External Affairs

Six Expert Views on How India Should Look at the Latest Border Stand-Off With China

The Wire spoke to experts about whether a major border incident between the two countries was expected and how India should deal with the situation since it involves ally Bhutan.

 There is largely consensus among experts that Chinese action was dictated to change the status quo on the tri-junction. Credit: Reuters

There is largely consensus among experts that Chinese action was dictated to change the status quo on the tri-junction. Credit: Reuters

China and India have been engaged in a standoff in the Doklam area near the Bhutan tri-junction for about 20 days now after a Chinese army’s construction party came to build a road. While the Chinese have asked India to withdraw its troops from the area as a pre-condition for any resolution, India has accused the Chinese of directly violating an agreement between the two countries.

The Wire contacted experts on China who have either dealt directly with the relationship or are prominent academics. Most agree that the Chinese action is aimed at changing the status quo at the tri-junction, a point indicated in the official Indian statement. At the same time, there is also consensus on the need to carefully handle the situation, since it involves Bhutan, India’s closest ally in the neighbourhood. 


‘Good relations can only be maintained on the basis of mutual sensitivity’

Nirupama Rao. Credit: Reuters

Nirupama Rao. Credit: Reuters

Nirupama Rao
Former foreign secretary and
former Indian ambassador to China

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Was a major border incident between India and China expected?

The last few months have exposed the fragilities and strains in the India-China relationship. The equilibrium is already pitched at a low level. There has been no visible attempt to defuse tensions as the temperature has risen steadily. India has some genuine grievances which China has shown little understanding of. The Chinese handling of the China-Pakistan Economic Corridor issue is one example. Another is the Masood Azhar UN listing. These are issues that affect us in a very real and tangible way. Good relations can only be maintained on the basis of mutual sensitivity.

Why has China roped in Bhutan into its dispute with India?

The dispute in the Doklam area is known. It is not a new phenomenon. But China’s road construction is a deliberate move to trigger a response from Bhutan and from India. Through its actions, China seeks to impose its own definition of the tri-junction point of the boundary between Bhutan, China and India (Sikkim). The move has serious security ramifications for both Bhutan and India’s defence interests.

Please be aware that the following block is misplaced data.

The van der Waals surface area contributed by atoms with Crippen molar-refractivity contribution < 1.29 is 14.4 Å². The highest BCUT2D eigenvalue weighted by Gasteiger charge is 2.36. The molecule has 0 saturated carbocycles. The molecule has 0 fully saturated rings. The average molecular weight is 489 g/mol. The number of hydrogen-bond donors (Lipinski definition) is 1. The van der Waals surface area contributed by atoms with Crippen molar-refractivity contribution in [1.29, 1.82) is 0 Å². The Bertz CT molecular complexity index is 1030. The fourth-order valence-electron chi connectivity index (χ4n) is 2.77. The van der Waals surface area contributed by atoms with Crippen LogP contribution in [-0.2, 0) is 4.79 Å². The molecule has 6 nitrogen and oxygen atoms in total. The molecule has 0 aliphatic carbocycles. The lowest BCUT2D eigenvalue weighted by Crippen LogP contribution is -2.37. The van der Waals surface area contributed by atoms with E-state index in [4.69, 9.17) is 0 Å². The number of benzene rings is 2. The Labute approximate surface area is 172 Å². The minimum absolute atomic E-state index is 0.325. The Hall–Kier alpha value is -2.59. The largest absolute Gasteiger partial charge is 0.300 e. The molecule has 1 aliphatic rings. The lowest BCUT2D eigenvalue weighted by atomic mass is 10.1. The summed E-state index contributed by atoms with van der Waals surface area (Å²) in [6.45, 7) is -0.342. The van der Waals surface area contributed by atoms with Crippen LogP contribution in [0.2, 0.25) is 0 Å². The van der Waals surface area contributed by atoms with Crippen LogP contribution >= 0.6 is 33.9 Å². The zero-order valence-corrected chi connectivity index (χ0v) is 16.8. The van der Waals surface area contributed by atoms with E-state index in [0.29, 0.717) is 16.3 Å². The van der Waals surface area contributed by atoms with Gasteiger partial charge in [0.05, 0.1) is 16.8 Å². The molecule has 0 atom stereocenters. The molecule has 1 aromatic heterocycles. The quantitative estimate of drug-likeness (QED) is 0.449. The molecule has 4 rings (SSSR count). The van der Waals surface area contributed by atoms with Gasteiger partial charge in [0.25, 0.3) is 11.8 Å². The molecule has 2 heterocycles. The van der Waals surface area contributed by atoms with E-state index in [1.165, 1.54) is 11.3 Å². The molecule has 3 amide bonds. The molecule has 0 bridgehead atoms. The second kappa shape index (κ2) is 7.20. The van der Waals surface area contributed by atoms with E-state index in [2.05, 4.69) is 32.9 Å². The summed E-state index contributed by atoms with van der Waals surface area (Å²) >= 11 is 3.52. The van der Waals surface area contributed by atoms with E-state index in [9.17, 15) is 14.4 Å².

With Bhutan now part of the India-China stand-off, how should India handle Bhutanese sensitivities?

Bhutan and India enjoy the closest relationship of mutual trust and confidence and enduring friendship. There is absolutely no controversy about military-to-military cooperation and understanding between our two countries. India holds Bhutanese sovereignty as sacred and inviolable. Article 2 of the Friendship Treaty signed by India and Bhutan in 2007 states: “In keeping with the abiding ties of close friendship and cooperation between Bhutan and India, the Government of the Kingdom of Bhutan and the Government of the Republic of India shall cooperate closely with each other on issues relating to their national interests.”

India and Bhutan have a common perception of their strategic concerns and cooperate closely on defence and security issues and border management including in capacity building and training of Bhutanese personnel.

Does the reference to the 1890 Anglo-Chinese treaty by China portend a more difficult situation with regard to Sikkim?

My own impression is that the present stand-off has more to do with the Doklam plateau and with Chinese moves to alter the tri-junction point. But tensions of this sort must be managed and defused carefully. Otherwise, they tend to spread to other disputed pockets of the border and this is obviously not beneficial for the overall bilateral relationship.

Can we assume that border incidents are sanctioned directly from Beijing?

Local PLA commanders work according to the template handed down by their superiors in terms of definition of what areas are disputed. In the Doklam area it is difficult to believe that they are behaving thus on their own initiative. There is a structure and pattern to Chinese military activity especially when it comes to these sensitive border pockets. The commandments are handed down, in my view.

Are there domestic motivations for China escalating the issue this time?

China’s assertiveness and muscular behaviour on territorial questions today draws strength from its newfound economic and military capabilities and its imaging as a near-superpower. The leadership and the party have kept memories of past “humiliations” at the hand of foreign powers in previous centuries alive in the minds of the population, and this in turn triggers hyper-nationalistic reactions that make it all the more difficult to work for reasonable and fair solutions to border problems with neighbours.

As China has consolidated its hold on peripheral areas like Tibet, its approach to old border disputes has only grown more rigid and unyielding. In the early years of the People’s Republic, I believe that Chinese leaders were less rigid in their approach since this was still an active phase of nation-building and China was inclined to take a more realistic and pragmatic position on the issue of border settlements. Unfortunately for us, we did not read sufficiently between the lines in that formative period of our bilateral relations. The rest is history.


‘The Chinese are unilaterally changing the tri-junction point’

Ashok Kantha. Credit: Institute of Chinese Studies

Ashok Kantha. Credit: Institute of Chinese Studies

Ashok Kantha
Director of the Institute of Chinese Studies and
former Indian ambassador to China (2014-2016)

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Was a major border incident between India and China expected?